That final sentence is well worth pondering, because it contains the seeds of the entire conservative philosophy. If liberal and conservative alike both value the individual, the difference lies in their conception of how individualism comes about. In the conservative philosophy, individuality is precious, the byproduct of a particular society forged by particular institutions. How many of these institutions can we do away with and still expect to maintain our high standard of individuality?

This book is too expansive to be easily summarized, but Scruton is eminently quotable. On the calamity of modern social science: “Sociological liturgy is simply the easy rigmarole of the ‘second-order mind,’ which substitutes ready-made concepts for critical understanding. Such a mind has no ability to test its ideas against reality, or to understand reality through its stock of ideas”; on conservatism and change: “The desire to conserve is compatible with all manner of change, provided only that change is also continuity”; on impiety: “Impiety is the refusal to recognize as legitimate a demand that does not arise from consent or choice” (he has in mind, in particular, the demands of family); on the impotence of human rights charters: “There are only rights where there are obligations; and whose is the obligation to provide? No doubt the United Nations Charter of Human Rights provides many moral truths; but what social arrangement, what community of common interests, what mutual understanding between people, gives rise to the political obligations to comply with it?”; on barbarism: “A barbaric state is one in which it is impossible to distinguish the ‘due process of law’ (the will of the state) from the will of a party or an individual. In such a state the law has no independent authority, only delegated power”; and alienation: “Alienation is not a condition of society, but the absence of society.” He is particularly eloquent on what he calls “the constraints of the family, and the abstinence necessary to an ordinary, responsible life” – concepts that are wholly unwelcome among today’s youth. Here he is meditating on the unchaining of sexual desire:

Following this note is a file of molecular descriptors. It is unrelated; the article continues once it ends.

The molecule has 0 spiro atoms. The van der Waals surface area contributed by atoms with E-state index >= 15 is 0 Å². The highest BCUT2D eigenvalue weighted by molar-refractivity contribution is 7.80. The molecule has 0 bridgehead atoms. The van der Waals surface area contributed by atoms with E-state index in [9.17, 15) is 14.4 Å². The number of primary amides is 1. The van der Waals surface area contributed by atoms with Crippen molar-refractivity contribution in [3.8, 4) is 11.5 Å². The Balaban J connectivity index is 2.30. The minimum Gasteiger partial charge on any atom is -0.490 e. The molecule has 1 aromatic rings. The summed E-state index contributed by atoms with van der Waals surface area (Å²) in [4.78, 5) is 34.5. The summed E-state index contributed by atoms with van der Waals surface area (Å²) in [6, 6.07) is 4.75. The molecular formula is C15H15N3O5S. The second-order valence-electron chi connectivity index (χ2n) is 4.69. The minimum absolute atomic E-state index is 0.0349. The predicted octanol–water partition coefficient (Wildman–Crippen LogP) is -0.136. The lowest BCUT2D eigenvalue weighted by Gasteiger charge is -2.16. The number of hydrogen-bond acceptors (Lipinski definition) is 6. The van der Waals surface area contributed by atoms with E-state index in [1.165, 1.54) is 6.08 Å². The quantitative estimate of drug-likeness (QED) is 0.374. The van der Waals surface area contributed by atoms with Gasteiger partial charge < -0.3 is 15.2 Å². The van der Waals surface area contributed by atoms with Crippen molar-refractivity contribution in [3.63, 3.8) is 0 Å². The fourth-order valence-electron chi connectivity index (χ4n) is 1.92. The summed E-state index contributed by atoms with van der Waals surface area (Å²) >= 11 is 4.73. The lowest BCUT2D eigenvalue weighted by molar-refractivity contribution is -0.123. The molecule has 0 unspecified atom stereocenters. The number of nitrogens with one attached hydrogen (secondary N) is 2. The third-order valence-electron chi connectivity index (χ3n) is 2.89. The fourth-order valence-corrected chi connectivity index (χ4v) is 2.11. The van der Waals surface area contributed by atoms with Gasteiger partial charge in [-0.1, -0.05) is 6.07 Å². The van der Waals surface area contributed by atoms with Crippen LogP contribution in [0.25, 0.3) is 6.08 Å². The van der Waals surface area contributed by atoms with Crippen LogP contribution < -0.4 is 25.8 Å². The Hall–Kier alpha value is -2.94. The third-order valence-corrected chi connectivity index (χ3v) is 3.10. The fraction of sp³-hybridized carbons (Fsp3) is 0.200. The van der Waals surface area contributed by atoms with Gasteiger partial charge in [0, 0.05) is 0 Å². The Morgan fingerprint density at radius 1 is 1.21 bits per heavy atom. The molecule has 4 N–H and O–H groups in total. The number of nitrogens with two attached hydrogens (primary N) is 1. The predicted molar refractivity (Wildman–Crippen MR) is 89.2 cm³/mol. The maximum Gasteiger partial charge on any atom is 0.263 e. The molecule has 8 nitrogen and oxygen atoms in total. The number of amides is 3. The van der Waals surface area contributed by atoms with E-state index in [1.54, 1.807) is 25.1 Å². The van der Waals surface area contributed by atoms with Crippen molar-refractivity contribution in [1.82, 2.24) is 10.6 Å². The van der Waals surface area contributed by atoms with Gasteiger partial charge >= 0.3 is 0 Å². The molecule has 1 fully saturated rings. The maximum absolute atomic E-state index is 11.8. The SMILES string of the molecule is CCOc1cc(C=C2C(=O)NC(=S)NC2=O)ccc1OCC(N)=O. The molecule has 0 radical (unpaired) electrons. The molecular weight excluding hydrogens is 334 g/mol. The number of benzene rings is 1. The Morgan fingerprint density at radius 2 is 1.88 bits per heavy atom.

It is surely difficult to contemplate with ease the free marketing of sex as a spectacle, and the consequent transference of erotic passion from personal commitment to abstract titillation. To borrow a Marxist concept: this fetishism of the sexual commodity is also a source of sexual alienation. It places a barrier between people and their fulfillment, turning the sexual act into a caricature of itself: not an existential choice, but the gratification of an appetite. This kind of ‘fetishism’ is the enemy of the human spirit: it is hallucination of freedom, meted out by the vacillation of the sexual market. It marks the obsession of man with his animal nature, and the theft of his social essence.

You need only look to Huxley’s Brave New World – or, I’m sad to say, much of the modern world – to see this ugly spectacle and its corrosive impact on the human spirit writ large.

This is a dense, challenging work – not only challenging in its allusions to history and philosophy, but in the sense that it represents an earnest, succinct and thoughtful challenge to liberalism, which has become the default mindset of the modern world. Whether you ultimately find this challenge persuasive or not, it will force you to reexamine your own political biases. For my part, I can no longer conceive of a political philosophy that does not account for and incorporate aspects of conservative thought, from the imperatives of tradition to the constraints posed by human nature.